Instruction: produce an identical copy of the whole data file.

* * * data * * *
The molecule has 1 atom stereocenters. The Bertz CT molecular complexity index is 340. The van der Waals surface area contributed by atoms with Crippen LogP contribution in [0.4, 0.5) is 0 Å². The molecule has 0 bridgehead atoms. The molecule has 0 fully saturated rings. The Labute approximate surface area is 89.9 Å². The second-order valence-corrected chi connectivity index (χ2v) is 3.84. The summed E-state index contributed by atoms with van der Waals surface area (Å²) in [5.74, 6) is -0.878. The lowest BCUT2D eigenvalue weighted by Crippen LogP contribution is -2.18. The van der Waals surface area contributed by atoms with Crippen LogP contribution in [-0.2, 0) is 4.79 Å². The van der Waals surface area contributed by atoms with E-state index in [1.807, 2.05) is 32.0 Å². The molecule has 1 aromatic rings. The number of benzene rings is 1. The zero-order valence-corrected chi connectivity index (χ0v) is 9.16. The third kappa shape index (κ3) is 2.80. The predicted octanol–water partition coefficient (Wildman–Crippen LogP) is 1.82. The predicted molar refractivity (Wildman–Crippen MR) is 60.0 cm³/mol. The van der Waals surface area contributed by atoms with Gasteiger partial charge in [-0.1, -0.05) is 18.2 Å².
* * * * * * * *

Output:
The molecule has 1 atom stereocenters. The Bertz CT molecular complexity index is 340. The van der Waals surface area contributed by atoms with Crippen LogP contribution in [0.4, 0.5) is 0 Å². The molecule has 0 bridgehead atoms. The molecule has 0 fully saturated rings. The Labute approximate surface area is 89.9 Å². The second-order valence-corrected chi connectivity index (χ2v) is 3.84. The summed E-state index contributed by atoms with van der Waals surface area (Å²) in [5.74, 6) is -0.878. The lowest BCUT2D eigenvalue weighted by Crippen LogP contribution is -2.18. The van der Waals surface area contributed by atoms with Crippen LogP contribution in [-0.2, 0) is 4.79 Å². The van der Waals surface area contributed by atoms with E-state index in [1.807, 2.05) is 32.0 Å². The molecule has 1 aromatic rings. The number of benzene rings is 1. The zero-order valence-corrected chi connectivity index (χ0v) is 9.16. The third kappa shape index (κ3) is 2.80. The predicted octanol–water partition coefficient (Wildman–Crippen LogP) is 1.82. The predicted molar refractivity (Wildman–Crippen MR) is 60.0 cm³/mol. The van der Waals surface area contributed by atoms with Gasteiger partial charge in [-0.1, -0.05) is 18.2 Å².